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    Police secures the area of a subway station Karlsplatz (Stachus) near a shopping mall following a shooting on July 22, 2016 in Munich

    Extremist Attacks on the Rise in Europe, But Brussels 'Ignores' the Threat

    © AFP 2019 / Andreas Gebert / dpa
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    Munich Mall Shooting (45)
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    Germany has found itself between a rock and a hard place following the July 22 shooting in Munich as law enforcement and experts tried to determine whether Islamists or radical nationalists were behind the attack. Both versions are an "absolute nightmare" for Berlin, Albert Naryshkin wrote in an extensive analysis for PolitRussia.

    Should local police and counterterrorism agencies have determined that the gunman was linked to or inspired by Daesh and the like, it would have "blown up the German society, particularly taking into account a recent axe rampage" in another Bavarian city, Würzburg, the blogger asserted.

    On Monday, Riaz Khan Ahmadzai, a 17-year-old asylum-seeker from Afghanistan who was armed with an axe and a knife, left five passengers wounded on a commuter train. Daesh claimed responsibility for the attack.

    The second attack that claimed the lives of ten people took place on Friday in Munich, the capital of Bavaria. The gunman was later identified as Ali David Sonboly, an 18-year-old with dual German and Iranian citizenship. Munich police said that the attacker was not linked to Daesh, a Mideast-based terrorist group that has inspired individuals to wreak havoc across the globe, including Europe.

    Ali David Sonboly was apparently obsessed with mass killers like far-right extremist Anders Breivik, who murdered 77 people in twin attacks in Oslo and the island of Utøya on July 22, 2011.

    "This means that the German society has already exploded and is producing active radicals, who have been enraged by [Chancellor Angela Merkel's] immigration policy, but are not fighting against it" through legitimate political means, Naryshkin noted.

    Germany has been the top destination for refugees fleeing violence in the Middle East and Africa. In 2015, the country welcomed more than 1 million asylum seekers, but appears to have largely been unprepared to deal with the consequences. 

    This is why the second version, according to the analyst, spells considerably more trouble for German authorities since efforts aimed at tackling radicalism will "indeed deplete political resources of the ruling elite." Migrants are not going to go anywhere, he added. As a result this issue will continue to "fuel discontent and protest."

    "Merkel has found herself in a very difficult position. Facing the threat of Islamic terrorism, she has also been stabbed in the back by radical nationalists. Acting together, these two forces could eradicate the federal government. [Their activities] could lead to unpredictable implications in Germany's domestic politics," the analyst added.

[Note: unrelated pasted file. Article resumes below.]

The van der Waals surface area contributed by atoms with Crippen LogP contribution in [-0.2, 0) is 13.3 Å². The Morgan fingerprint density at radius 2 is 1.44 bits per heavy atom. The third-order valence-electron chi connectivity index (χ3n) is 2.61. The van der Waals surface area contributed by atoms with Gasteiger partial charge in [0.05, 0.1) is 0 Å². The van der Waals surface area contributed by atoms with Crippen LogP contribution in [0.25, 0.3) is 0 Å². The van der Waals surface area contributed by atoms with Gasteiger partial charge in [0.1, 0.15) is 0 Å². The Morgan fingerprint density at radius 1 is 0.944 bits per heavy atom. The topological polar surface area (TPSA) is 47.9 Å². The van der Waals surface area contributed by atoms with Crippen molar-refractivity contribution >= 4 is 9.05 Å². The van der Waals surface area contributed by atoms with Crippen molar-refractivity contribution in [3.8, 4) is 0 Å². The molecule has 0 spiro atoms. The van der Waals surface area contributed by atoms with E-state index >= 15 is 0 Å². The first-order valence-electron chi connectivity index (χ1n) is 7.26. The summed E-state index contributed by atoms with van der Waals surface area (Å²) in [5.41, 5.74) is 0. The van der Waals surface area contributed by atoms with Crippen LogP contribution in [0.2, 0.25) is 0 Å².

German nationalists and Eurosceptics will most likely pin the blame for recent attacks and any other migrant or terrorism related incidents on Merkel and Brussels' policies.

    This will come at a time when the European integration project is going through one of the most acute crises in its history.  Rightwing sentiments have been on the rise for years. The UK's decision to leave the European Union has only made matters worse. Terrorism has become another major factor, particularly in the wake of high-profile attacks like the November 13 night of terror in Paris or the July 14 truck attack in the French city of Nice.

    "Yet Merkel and Brussels have persistently ignored existing challenges" to the EU' wellbeing, Naryshkin observed.

    This has also been visible with regard to the West's stance on Russia. High-ranking NATO officials and military commanders have repeatedly singled out Russia as posing the key threat to the alliance, surpassing or equal to the threat posed by global terrorism. Moscow has always insisted that it is not doing and will not do anything to undermine peace and security on the continent.

    "Russia is genuinely interested in helping Europe since we do not want to see destabilized regions and terrorism hotbeds near our borders. There are already too many of these. Sadly, Brussels is far more interested in playing according to imaginary rules than taking a reality check and evaluating the real threat that has penetrated the European house and began to destroy it," the analyst concluded.  

    Topic:
    Munich Mall Shooting (45)

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    Tags:
    radical nationalism, Brexit, terrorist attack, radicalism, terrorism, Nice Truck Attack, NATO, Daesh, European Union, Angela Merkel, Anders Breivik, Germany, Europe, Russia, France
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